The Story of
The Ponds at Foxhollow
On the place of Mr. George Westinghouse, in Lenox, his groundskeeper was to recall, “I made 100 acres of lawn … it was the kind we liked in England – a velvet plain stretching to the horizon, unbroken, as far as possible, by paths, driveways shrubs, with perhaps only an occasional magnificent tree – an oak, an elm, or a great sycamore on it.”
On the eastern brow of that velvet plain, commanding a view of Laurel Lake below and the Berkshire barrier below, stood ERSKINE PARK. Guarded by sentinel elms, its white turrets create the image of a wooden CAMELOT, a New England castle, a place of magical beauty.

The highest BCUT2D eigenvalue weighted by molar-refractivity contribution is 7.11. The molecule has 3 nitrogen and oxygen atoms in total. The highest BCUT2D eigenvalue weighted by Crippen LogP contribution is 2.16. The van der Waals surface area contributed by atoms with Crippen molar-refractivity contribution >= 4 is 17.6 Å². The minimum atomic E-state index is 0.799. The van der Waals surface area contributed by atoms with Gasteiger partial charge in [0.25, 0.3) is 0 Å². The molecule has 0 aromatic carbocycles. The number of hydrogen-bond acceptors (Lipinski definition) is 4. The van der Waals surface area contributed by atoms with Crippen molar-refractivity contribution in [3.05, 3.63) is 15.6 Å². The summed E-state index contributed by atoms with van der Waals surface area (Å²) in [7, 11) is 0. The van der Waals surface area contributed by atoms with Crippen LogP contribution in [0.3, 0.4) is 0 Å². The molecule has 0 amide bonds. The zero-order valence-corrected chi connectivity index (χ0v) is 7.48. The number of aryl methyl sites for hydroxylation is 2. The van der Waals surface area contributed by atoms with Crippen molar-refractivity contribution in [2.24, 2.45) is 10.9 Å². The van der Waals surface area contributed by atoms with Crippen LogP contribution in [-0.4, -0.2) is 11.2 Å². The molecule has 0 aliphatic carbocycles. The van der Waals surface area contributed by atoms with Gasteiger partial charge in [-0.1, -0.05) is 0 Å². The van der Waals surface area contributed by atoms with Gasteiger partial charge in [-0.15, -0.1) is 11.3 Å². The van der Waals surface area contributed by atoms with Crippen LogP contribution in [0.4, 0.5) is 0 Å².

It was this late 19th century cottage that George Westinghouse, inventor and industrialist, built for his wife, Marguerite, the pleasures of which they were to share for the fleeting months of Berkshire summers until their deaths without heir in 1914, three months apart.
Erskine Park was razed in 1919 by its new owners to build a new cottage, Holmwood. In 1939, Mrs. Vanderbuilt sold Holmwood to two ladies who renamed the property FOXHOLLOW, where they started and operated a girls school for 40 years. The property was sold again in 1977, which then saw the development of The Ponds at Foxhollow. The current Ponds at Foxhollow Clubhouse was built in 1989.